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Hi-tech, low penetration

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Many Firsts: World Cup 2006 will introduce many emerging technologies. Photo: Reuters
Many Firsts: World Cup 2006 will introduce many emerging technologies. Photo: Reuters

BY SEVANTI NINAN

The 2006 edition of the football World Cup will see a number of technological innovations in broadcasting.

TO the majority of TV viewers of the World Cup matches starting Friday, this year's technological firsts are of no more than academic interest. Even in more technologically advanced countries, few viewers have the wherewithal to make the most of the first football World Cup series where all the matches will be transmitted in HDTV (High Definition Television). The high definition service, which promises that you can see every blade of grass on the field, will only be available to viewers who have HD-enabled TV sets, set-top boxes and relevant services via satellite and cable distributors. In India, Samsung and Philips offer the plasma screen and TV sets required, but there is currently no HDTV transmission.

Not many to benefit

In Britain, both BBC and Sky TV will be doing HDTV transmissions but don't expect too many people to benefit. The BBC is kicking off a year-long trial run of HDTV in May, but its director of sport, Roger Mosey, is on record saying that while the trial would only be available to a selected group of viewers, he hoped it would prove to be "a glimpse of the future". And Sky, which launched its HD service in time for the games, is having trouble shipping the number of set-top boxes required in time for the first game, to those who have signed up for it. HBS (Host Broadcast Services), based in Zug, Switzerland, are the host broadcasters for the tournament, having been hired by the Zurich-based Federation Internationale de Football Association (FIFA) to provide the 2006 World Cup in HDTV. It has to provide the signals to upwards of 300 broadcast partners who will provide radio and TV coverage in some 200 countries. It is a subsidiary of Infront Sports, contracted by FIFA to handle the worldwide marketing and sales of the broadcast rights to 2006 FIFA World Cup. Infront's spokesperson said recently that the number of people who will be able to enjoy the HDTV transmission is small but the industry hopes it will have a demonstration effect (www.tvtechnology.com) .Small is an understatement, and given what it has taken to make the HDTV transmission possible, it will be both an exorbitant and painstaking demonstration. The mobile HD trucks did not exist when the decision was taken in 2003 to do the broadcast in this mode, and these have since been built. The accompanying surround sound with 5.1 soundtracks as well as the graphics, have taken a fair amount of organising as well. There was some limited HDTV transmission during the 2002 World Cup, but this time it is a full-scale production. The other technological first during this World Cup will be its broadcast on DVB-H which has been launched in Italy and elsewhere. It stands for Digital Video Broadcast - Handheld, and a mobile TV, branded as "WalkTV" by a company called 3 Italia, plans to offer 9 hours of live match broadcasting every day on its service. Europe UK : 3, the mobile media company, has also announced its programming package for this tournament which includes made-for-mobile TV shows and fast-turnaround match highlights. These channels are opening up a new avenue of employment for seasoned sports broadcasters! Now you can create sports content for mobile TV. Mobile rights for match broadcasting will be a first this year. A firm called Up-Mobile Corp, for instance, has bagged the Spanish language mobile broadcasting rights for World Cup 2006.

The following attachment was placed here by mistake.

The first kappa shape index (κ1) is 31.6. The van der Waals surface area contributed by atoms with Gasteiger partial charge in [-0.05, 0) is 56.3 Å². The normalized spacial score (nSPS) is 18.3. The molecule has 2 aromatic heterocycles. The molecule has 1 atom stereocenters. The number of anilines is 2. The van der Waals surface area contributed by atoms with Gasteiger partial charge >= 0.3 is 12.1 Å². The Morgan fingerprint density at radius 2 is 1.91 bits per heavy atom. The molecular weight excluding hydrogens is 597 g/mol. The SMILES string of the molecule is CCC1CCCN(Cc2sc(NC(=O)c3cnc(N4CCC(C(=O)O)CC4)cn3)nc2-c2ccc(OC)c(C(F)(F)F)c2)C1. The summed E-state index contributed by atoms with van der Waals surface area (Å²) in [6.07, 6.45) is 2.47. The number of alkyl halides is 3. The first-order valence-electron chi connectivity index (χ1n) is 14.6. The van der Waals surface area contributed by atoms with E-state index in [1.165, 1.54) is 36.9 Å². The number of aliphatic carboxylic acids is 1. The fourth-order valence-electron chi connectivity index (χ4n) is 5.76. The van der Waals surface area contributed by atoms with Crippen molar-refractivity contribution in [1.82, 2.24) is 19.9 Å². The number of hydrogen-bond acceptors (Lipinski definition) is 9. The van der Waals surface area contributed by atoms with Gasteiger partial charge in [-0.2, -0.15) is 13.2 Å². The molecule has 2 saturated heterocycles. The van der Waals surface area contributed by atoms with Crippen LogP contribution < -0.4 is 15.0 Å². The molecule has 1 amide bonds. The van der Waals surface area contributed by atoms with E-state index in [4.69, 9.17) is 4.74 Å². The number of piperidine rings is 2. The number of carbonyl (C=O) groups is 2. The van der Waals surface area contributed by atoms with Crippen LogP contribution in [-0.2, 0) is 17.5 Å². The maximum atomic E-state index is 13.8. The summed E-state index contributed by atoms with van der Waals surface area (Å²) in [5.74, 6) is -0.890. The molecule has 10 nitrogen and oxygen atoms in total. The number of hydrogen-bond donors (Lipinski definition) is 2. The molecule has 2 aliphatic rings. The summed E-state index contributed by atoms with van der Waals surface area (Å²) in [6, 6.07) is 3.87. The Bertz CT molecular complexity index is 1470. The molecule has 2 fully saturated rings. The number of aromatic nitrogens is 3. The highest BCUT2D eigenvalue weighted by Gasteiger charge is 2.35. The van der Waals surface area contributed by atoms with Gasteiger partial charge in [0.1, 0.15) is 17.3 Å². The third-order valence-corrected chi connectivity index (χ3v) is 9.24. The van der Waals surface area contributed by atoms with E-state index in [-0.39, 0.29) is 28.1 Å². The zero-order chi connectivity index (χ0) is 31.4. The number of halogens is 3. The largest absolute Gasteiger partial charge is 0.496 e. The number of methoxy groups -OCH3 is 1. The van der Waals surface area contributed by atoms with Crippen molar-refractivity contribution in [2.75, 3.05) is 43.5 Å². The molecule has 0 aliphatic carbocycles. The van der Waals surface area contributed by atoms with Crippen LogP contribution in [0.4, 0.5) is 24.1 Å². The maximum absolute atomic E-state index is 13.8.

The mobile scene in India

Again, a fact of no more than academic interest for most of us. In India, DD has access to the spectrum required for mobile broadcasting and while it has been wooing mobile companies to consider launching a service, as of now mobile viewing of the World Cup is not an option here. And that apart, clever and innovative as it may sound, why would you want to watch the matches on your mobile phone except for brief periods when you might be on the move?On the Net, the BBC website is going to offer an improved version of its Virtual Replay innovation that it has offered before: it offers users the chance to watch 3D animations of all shots and goals from each of the World Cup matches after they happen. ESPNsoccernet is providing blanket online coverage, and in your newspapers you will get what they are best at, enormous volume of coverage, and hyperbole gone wild.


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